Date: Special Issue: BYO Beginner's Guide to Homebrewing

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Brewing an All-Grain Beer

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In the previous chapters, we made our beers using malt extract for some or all of the fermentable sugars. In this chapter, we’ll brew a beer in which the fermentables come entirely from malted barley or other malted grains. This is called all-grain or full-mash brewing. We’ll perform a single-infusion mash, the simplest kind of

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Brewing a Partial Mash Beer

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In the chapter on extract with grains brewing, you learned how to alter a malt extract wort by steeping specialty grains and boiling pellet hops. In this chapter, we’ll show you how to create a wort with flavors and a substantial percentage of its fermentables from malted grains. Making a partial mash of base grains

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Brewing an Extract with Grains Beer

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This chapter builds on the basic brewing skills learned in chapter two “Brewing a No-Boil Extract Beer.” Here, you’ll learn how to use steeped grains, pellet hops and liquid yeast to modify a wort made from a malt extract base, opening up your horizons as a brewer. Brewing with specialty grains, your own choice of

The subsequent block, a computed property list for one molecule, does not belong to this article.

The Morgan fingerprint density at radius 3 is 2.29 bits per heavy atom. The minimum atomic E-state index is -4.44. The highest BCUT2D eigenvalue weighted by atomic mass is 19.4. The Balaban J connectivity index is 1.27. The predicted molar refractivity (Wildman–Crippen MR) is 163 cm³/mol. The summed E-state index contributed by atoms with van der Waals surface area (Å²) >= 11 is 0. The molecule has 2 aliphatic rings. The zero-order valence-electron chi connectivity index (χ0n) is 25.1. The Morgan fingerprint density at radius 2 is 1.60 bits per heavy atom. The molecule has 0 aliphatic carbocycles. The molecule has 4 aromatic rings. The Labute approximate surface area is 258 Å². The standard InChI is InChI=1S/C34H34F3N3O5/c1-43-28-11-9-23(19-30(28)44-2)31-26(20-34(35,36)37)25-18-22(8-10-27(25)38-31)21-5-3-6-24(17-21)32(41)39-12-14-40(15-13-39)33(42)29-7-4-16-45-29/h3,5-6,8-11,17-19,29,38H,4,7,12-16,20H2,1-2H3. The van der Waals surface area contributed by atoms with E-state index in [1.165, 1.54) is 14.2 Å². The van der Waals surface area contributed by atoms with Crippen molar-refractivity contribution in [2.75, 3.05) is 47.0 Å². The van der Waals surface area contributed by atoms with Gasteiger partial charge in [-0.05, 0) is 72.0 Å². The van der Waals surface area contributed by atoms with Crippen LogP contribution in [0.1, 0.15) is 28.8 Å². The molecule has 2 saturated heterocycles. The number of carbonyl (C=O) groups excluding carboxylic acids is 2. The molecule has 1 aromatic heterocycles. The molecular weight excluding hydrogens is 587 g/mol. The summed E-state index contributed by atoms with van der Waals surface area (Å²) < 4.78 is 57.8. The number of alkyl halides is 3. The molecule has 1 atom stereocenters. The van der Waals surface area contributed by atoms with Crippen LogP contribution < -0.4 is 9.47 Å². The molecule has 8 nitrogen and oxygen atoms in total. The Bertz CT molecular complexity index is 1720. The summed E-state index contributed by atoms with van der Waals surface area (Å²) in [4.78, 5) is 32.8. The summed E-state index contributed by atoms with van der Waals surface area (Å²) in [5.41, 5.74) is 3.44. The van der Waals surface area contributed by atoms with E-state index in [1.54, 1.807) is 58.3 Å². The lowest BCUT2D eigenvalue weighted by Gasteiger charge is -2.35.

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Brewing a No-Boil Malt Extract Beer

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Some homebrewers may want to brew an easy-to-make beer during their first brewing session to build their confidence before trying more complicated brewing methods later. Others may want to take the simple approach and brew all their beers as quickly and easily as possible. In this chapter, we present the procedure and two recipes for

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What is Brewing?

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Brewing is the process of making beer — a fermented, alcoholic beverage made from grains. The most commonly used grain for brewing is barley, but there are others (including wheat, rye, oats and sorghum). Brewing is similar in some ways to making wine, which is a fermented alcoholic beverage made from fruits (most often grapes)

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Fermentation

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What’s the simplest way to improve your homebrew? Well, for most homebrewers, it’s running a good fermentation. One of the biggest factors in this is pitching an adequate amount of yeast. Pitching a single packet of yeast into a 5-gallon (19 L) batch does not give your beer enough yeast cells to efficiently ferment the

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Boiling & Cooling

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Homebrewers employ a variety of equipment to boil their worts, ranging from pots on a kitchen stovetop to modified commercial kegs heated by propane burners. Most homebrew setups involve a “simple” kettle — one with no internal structures for heating or circulation — heated by an external heating source. Concentrated vs. Full Wort Boils Most

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Bottling & Kegging

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There are two popular options when it comes to packaging homebrew — bottling and kegging. For many, choosing between the two is a classic case of time vs. money. Bottling is fairly


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